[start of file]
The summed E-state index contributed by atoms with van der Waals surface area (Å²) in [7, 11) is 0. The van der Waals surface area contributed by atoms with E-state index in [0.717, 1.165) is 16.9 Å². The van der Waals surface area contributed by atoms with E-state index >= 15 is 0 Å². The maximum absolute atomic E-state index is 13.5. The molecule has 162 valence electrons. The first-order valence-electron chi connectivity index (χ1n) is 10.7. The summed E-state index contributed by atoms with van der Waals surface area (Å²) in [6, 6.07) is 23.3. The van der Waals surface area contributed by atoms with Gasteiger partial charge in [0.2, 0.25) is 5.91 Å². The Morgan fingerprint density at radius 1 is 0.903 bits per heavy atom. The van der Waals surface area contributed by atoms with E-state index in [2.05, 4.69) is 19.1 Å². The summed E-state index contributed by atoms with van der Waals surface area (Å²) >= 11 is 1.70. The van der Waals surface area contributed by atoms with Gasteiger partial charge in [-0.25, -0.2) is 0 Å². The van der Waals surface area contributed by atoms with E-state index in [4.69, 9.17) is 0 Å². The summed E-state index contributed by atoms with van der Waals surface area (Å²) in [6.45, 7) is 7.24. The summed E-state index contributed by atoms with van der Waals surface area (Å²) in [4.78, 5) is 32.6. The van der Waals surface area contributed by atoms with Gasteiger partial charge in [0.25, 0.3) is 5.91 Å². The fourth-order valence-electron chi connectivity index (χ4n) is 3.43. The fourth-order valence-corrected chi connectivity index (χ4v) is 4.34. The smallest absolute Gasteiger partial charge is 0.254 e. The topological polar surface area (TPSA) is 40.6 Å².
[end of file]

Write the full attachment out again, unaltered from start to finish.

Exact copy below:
The summed E-state index contributed by atoms with van der Waals surface area (Å²) in [7, 11) is 0. The van der Waals surface area contributed by atoms with E-state index in [0.717, 1.165) is 16.9 Å². The van der Waals surface area contributed by atoms with E-state index >= 15 is 0 Å². The maximum absolute atomic E-state index is 13.5. The molecule has 162 valence electrons. The first-order valence-electron chi connectivity index (χ1n) is 10.7. The summed E-state index contributed by atoms with van der Waals surface area (Å²) in [6, 6.07) is 23.3. The van der Waals surface area contributed by atoms with Gasteiger partial charge in [0.2, 0.25) is 5.91 Å². The Morgan fingerprint density at radius 1 is 0.903 bits per heavy atom. The van der Waals surface area contributed by atoms with E-state index in [2.05, 4.69) is 19.1 Å². The summed E-state index contributed by atoms with van der Waals surface area (Å²) >= 11 is 1.70. The van der Waals surface area contributed by atoms with Gasteiger partial charge in [-0.25, -0.2) is 0 Å². The van der Waals surface area contributed by atoms with E-state index in [4.69, 9.17) is 0 Å². The summed E-state index contributed by atoms with van der Waals surface area (Å²) in [6.45, 7) is 7.24. The summed E-state index contributed by atoms with van der Waals surface area (Å²) in [4.78, 5) is 32.6. The van der Waals surface area contributed by atoms with Gasteiger partial charge in [0.25, 0.3) is 5.91 Å². The fourth-order valence-electron chi connectivity index (χ4n) is 3.43. The fourth-order valence-corrected chi connectivity index (χ4v) is 4.34. The smallest absolute Gasteiger partial charge is 0.254 e. The topological polar surface area (TPSA) is 40.6 Å².